"Rigor mortis" in a live patient

Am J Forensic Med Pathol. 2010 Mar;31(1):87-8. doi: 10.1097/PAF.0b013e3181c21c3d.


Rigor mortis is conventionally a postmortem change. Its occurrence suggests that death has occurred at least a few hours ago. The authors report a case of "Rigor Mortis" in a live patient after cardiac surgery. The likely factors that may have predisposed such premortem muscle stiffening in the reported patient are, intense low cardiac output status, use of unusually high dose of inotropic and vasopressor agents and likely sepsis. Such an event may be of importance while determining the time of death in individuals such as described in the report. It may also suggest requirement of careful examination of patients with muscle stiffening prior to declaration of death. This report is being published to point out the likely controversies that might arise out of muscle stiffening, which should not always be termed rigor mortis and/ or postmortem.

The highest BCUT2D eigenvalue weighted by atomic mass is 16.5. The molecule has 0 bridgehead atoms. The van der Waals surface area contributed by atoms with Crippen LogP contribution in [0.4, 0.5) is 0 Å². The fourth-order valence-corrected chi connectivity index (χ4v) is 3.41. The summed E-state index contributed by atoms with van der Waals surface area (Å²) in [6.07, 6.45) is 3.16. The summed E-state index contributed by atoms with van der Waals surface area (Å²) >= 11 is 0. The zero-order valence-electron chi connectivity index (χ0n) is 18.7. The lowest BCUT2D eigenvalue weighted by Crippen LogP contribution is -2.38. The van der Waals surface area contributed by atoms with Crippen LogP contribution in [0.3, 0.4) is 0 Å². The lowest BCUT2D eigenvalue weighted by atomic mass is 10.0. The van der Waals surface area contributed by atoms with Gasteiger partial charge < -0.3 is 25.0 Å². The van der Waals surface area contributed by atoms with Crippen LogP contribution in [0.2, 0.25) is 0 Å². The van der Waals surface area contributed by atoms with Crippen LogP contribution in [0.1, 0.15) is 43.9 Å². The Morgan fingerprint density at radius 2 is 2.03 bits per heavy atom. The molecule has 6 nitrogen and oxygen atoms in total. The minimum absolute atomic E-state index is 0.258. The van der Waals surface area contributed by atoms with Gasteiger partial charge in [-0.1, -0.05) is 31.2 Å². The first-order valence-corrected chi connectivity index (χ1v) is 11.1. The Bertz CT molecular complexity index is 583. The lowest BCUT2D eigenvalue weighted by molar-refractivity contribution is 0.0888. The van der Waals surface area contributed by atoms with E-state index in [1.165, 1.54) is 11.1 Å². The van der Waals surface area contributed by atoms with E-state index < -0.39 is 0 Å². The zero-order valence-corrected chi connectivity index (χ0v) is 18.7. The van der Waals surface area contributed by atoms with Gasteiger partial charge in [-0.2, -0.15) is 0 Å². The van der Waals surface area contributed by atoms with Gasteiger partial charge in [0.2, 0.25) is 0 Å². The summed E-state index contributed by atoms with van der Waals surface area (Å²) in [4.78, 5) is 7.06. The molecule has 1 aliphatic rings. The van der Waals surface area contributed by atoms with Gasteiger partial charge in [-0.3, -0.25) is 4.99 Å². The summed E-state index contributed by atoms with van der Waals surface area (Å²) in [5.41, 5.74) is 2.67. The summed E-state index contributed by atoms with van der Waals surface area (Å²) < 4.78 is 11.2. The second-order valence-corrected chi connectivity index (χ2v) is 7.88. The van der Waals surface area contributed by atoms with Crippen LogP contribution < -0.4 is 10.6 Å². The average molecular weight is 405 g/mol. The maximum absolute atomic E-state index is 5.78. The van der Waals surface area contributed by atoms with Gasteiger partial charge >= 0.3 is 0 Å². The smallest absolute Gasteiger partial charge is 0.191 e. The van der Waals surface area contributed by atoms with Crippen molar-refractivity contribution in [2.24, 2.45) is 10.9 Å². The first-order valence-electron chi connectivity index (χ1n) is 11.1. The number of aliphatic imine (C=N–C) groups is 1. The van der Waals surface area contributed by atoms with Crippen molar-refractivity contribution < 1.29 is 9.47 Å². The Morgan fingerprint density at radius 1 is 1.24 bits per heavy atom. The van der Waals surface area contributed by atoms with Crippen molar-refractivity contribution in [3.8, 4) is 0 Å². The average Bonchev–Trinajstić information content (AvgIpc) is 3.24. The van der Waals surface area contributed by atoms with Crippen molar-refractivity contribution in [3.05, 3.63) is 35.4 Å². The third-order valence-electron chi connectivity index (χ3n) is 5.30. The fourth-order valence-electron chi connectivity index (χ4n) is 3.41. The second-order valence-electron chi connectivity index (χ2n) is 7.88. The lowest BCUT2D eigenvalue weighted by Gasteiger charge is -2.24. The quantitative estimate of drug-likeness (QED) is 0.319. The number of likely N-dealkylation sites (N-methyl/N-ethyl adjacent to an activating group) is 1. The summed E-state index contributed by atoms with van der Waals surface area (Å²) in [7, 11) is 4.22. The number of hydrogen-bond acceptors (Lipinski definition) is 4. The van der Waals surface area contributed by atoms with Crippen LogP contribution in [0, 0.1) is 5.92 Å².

Publication types

  • Case Reports

MeSH terms

  • Adult
  • Blood Pressure / drug effects
  • Cardiopulmonary Bypass
  • Fatal Outcome
  • Female
  • Heart Valve Prosthesis Implantation
  • Humans
  • Mitral Valve / surgery
  • Muscle, Skeletal / drug effects
  • Oxygen / blood
  • Postoperative Complications
  • Pulse
  • Rigor Mortis*
  • Trismus
  • Vasoconstrictor Agents / administration & dosage


  • Vasoconstrictor Agents
  • Oxygen